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Axel Gaming Software - an ambitious team developing a good looking project. Let's find out more about them and their work.


Q: What type of game is Biyu Biyu Rocket?

A: Biyu Biyu Rocket is an action / adventure/ rpg game inspired by The Legend of Zelda series. It emphasizes whimsical ideas and a very none-linear storyline. For the most part it sticks to traditional rpg gameplay; lots of action, complex riddles, important characters, evil villains, and luscious 3D worlds. The fighting system consists of hand-to-hand combat rather than a turn-based form.


Q: Why did you choose the Acknex engine?

A: I literally went to the store, saw A5 standard on sale, and bought it. For a while I just fiddled with WED, before I actually realized how great the engine was. When I got into some more advanced artwork and coding, I created Axel Gaming Software in order to develop my dream game, BBR. Since I started game design I have had my eye on many other game engines out there (Torque, Dark Basic, and others) but none proved to be at all as easy and powerful as 3D Gamestudio.


Q: Who is developing BBR?

A: BBR is primarily being developed by Axel Gaming Software, a small team started around december 2002. The majority of our group is still in high school, with a few exceptions. Our team members are all located through out the east coast of the United States. We do all of our developing at home and communicate back and forth through chatting programs and the phone. Being so far apart is a big disadvantage, but considering the circumstances it is the only possibility.


Q: What features make your game special?

A: Well we are really taking advantage of A6's new shaders. Our biggest new feature is true Cel Shading, rather than the usual black outlines that you may see in most 3DGS cartoon games. We are also taking advantage of other effects, such as environmental mapping and bump mapping. The best part about them is that they use the fixed function pipeline and are vertex based, so you don't have to worry about a 3D card that supports Pixel Shaders when playing the game.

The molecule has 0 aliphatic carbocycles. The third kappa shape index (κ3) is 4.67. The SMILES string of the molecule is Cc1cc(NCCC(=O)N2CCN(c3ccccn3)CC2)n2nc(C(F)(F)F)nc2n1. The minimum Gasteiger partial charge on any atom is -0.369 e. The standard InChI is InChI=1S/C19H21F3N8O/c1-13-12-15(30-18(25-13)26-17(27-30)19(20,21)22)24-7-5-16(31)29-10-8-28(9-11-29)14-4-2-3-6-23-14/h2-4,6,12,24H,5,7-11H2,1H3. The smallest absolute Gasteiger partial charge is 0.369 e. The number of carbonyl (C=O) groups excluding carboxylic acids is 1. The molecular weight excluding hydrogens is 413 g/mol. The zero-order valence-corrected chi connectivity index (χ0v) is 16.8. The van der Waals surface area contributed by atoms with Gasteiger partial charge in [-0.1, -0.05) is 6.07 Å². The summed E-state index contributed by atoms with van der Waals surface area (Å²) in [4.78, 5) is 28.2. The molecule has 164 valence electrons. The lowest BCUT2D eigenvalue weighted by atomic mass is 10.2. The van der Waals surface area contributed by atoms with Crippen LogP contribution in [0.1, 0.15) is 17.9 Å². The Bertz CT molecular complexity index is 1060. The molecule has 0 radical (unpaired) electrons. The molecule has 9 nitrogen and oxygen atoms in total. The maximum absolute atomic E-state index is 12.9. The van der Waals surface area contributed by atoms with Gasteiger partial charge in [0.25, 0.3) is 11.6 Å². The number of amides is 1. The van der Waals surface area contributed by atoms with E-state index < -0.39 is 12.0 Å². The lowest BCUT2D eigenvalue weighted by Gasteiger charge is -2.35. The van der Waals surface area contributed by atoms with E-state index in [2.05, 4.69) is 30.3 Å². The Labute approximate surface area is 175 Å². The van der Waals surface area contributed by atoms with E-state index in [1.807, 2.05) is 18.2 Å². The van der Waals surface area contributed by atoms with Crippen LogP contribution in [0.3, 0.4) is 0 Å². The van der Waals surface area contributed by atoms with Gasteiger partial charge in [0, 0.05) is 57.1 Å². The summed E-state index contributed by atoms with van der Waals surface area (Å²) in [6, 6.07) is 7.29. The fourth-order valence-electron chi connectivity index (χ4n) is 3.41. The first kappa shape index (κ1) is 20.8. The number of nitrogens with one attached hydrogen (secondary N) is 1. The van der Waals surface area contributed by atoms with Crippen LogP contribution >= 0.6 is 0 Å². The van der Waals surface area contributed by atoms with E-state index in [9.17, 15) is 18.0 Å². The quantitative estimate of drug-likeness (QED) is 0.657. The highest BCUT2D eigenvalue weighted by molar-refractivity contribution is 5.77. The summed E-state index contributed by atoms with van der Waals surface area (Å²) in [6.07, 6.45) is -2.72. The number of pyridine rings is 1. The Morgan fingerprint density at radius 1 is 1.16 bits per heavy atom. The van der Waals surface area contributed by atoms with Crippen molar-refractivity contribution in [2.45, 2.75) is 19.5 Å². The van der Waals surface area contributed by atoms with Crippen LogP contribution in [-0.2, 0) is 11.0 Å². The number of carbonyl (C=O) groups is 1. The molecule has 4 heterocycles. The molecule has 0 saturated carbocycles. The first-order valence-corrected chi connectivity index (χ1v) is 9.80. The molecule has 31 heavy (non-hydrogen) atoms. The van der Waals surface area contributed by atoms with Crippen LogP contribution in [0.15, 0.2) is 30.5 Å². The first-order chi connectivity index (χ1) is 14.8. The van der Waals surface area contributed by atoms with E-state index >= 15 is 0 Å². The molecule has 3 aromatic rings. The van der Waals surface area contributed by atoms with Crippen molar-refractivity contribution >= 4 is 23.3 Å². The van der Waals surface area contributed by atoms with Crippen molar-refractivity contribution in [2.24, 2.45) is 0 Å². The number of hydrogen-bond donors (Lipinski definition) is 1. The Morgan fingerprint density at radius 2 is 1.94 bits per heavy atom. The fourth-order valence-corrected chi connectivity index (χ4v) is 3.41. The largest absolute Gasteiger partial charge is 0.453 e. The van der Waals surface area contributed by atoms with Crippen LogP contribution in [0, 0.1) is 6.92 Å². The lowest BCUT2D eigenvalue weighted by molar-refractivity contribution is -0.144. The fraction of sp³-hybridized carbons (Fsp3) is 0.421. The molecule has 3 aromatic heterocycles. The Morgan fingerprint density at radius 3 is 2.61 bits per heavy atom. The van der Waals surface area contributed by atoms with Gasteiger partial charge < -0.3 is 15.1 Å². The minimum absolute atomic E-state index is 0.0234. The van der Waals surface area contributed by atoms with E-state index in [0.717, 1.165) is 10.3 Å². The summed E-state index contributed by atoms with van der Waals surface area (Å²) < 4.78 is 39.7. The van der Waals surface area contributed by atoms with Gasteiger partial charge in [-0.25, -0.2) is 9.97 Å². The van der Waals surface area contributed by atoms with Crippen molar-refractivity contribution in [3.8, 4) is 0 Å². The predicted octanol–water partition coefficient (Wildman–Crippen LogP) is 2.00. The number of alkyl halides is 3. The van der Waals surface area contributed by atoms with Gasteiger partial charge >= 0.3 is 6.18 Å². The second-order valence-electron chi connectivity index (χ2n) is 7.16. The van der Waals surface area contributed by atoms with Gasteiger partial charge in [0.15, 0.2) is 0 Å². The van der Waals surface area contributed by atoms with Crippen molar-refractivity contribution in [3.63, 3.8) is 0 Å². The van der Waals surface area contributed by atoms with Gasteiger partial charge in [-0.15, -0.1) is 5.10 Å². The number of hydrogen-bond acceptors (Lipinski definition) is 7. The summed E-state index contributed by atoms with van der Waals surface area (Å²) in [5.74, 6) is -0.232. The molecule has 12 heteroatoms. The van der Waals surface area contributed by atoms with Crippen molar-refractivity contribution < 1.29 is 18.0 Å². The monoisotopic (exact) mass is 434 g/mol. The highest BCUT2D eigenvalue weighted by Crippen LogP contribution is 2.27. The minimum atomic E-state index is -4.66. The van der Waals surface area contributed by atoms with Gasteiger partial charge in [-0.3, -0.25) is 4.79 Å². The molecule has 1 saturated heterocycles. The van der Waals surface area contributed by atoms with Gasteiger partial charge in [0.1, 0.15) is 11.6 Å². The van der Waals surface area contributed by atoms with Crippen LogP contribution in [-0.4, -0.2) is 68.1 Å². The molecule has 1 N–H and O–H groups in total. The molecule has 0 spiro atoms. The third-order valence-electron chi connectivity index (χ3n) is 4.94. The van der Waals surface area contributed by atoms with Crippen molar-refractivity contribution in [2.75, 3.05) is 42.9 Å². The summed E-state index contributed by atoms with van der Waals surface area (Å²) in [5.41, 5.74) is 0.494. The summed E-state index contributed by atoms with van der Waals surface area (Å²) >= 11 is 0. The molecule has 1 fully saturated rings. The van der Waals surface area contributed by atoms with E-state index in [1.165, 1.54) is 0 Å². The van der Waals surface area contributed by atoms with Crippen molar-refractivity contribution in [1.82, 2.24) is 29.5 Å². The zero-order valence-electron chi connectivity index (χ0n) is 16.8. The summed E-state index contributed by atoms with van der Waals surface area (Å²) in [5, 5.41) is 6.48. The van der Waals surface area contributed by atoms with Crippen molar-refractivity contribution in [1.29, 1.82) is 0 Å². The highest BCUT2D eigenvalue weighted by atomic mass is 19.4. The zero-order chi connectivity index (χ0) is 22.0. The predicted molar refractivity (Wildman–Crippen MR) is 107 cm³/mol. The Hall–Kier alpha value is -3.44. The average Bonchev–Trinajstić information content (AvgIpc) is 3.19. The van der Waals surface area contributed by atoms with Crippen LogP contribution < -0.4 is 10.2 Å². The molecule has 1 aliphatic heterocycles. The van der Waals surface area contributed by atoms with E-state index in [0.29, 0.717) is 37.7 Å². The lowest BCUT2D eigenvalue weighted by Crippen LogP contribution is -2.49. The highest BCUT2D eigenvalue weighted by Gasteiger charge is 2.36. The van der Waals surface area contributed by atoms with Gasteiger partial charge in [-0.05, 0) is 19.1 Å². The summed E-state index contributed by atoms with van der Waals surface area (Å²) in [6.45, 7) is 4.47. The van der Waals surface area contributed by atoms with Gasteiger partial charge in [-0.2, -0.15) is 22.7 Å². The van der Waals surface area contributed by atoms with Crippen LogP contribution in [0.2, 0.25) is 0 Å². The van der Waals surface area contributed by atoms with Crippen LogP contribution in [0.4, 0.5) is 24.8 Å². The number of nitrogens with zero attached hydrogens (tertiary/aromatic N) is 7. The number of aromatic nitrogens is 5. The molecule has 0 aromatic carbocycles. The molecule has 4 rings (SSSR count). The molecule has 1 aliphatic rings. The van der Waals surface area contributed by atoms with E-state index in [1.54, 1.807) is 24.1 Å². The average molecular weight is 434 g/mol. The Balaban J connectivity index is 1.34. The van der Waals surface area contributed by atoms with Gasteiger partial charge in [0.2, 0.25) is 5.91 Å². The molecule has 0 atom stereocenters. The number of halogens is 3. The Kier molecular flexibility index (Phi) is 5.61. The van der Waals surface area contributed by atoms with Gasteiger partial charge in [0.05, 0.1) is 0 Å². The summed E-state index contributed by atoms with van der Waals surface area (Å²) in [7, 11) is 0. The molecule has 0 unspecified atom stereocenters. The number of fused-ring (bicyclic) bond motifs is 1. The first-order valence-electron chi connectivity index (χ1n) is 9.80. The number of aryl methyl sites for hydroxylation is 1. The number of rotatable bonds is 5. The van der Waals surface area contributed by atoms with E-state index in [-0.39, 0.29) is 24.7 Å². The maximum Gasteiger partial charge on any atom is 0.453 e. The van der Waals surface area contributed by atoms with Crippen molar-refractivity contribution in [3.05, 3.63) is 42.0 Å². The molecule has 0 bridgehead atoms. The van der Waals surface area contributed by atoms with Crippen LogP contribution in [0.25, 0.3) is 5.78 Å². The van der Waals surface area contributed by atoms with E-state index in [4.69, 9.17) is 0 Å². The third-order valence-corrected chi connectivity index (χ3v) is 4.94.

Q: How did you (your programmers) learn C-Script?

A: I'll let Ryan Lewis, our lead programmer, answer this one: "Well, I started out with a good friend who knew a lot about programming, he began to teach me the basics. He was (and still is) there whenever I need help. After I knew basic functions, actions, variables, and such I just kind of went off and learned every different aspect on my own. My advice to readers looking to learn is to first take up to your freshman year of high school's worth of math. Be very open minded when it comes to the code, and ask as many people around as well as reading the tutorials."


Q: What additional tools are you using to develop BBR (excepting Acknex)?

A: My favorite tool of all would be Adobe Photoshop, it is the most powerful too that I have come across so far for 2D art. We use it for textures, logos, sprites, model skins, and much more. Most of the models are done in 3D Studio Max, with a few exceptions. That, for the most part, is about it.


Q: What new features would you like to see being added to the engine in the near future?

A: We are so far satisfied with the Acknex engine, though I suppose some new stuff would be interesting. For example Stencil Buffer Shadows would have helped a great deal (the main reason why we chose block terrain over hmp). Another issue is that at times Acknex renders levels that are not that complex at a low fps, which takes a big hit on the gameplay for low-end computers.


Q: Do you need more people in your team?

A: AGS is always looking for new members. If someone skilled is out there, and is looking for a place on a team, we'd be happy to hire them. Keep in mind that Axel Gaming Software is not a paying team, at least until we get some published titles.


Q: Can you give us some advice for the beginners out there?

A: Stick with your game! Find ways to motivate yourself or you'll never get it done. We struggled for many months with BBR because we were not motivated, until we finally pulled it together. This caused a ton of losses, in fact we originally planned to have the game done by now. It pays off much more to have some discipline when designing. Another tidbit of advice: graphics are good, but gameplay is even better. Don't over kill the graphics or no one will be able to play your game. If you want it to sell, don't only make it what your computer can handle, but also make it what everyone else's can.


Thank you a lot, Nadester.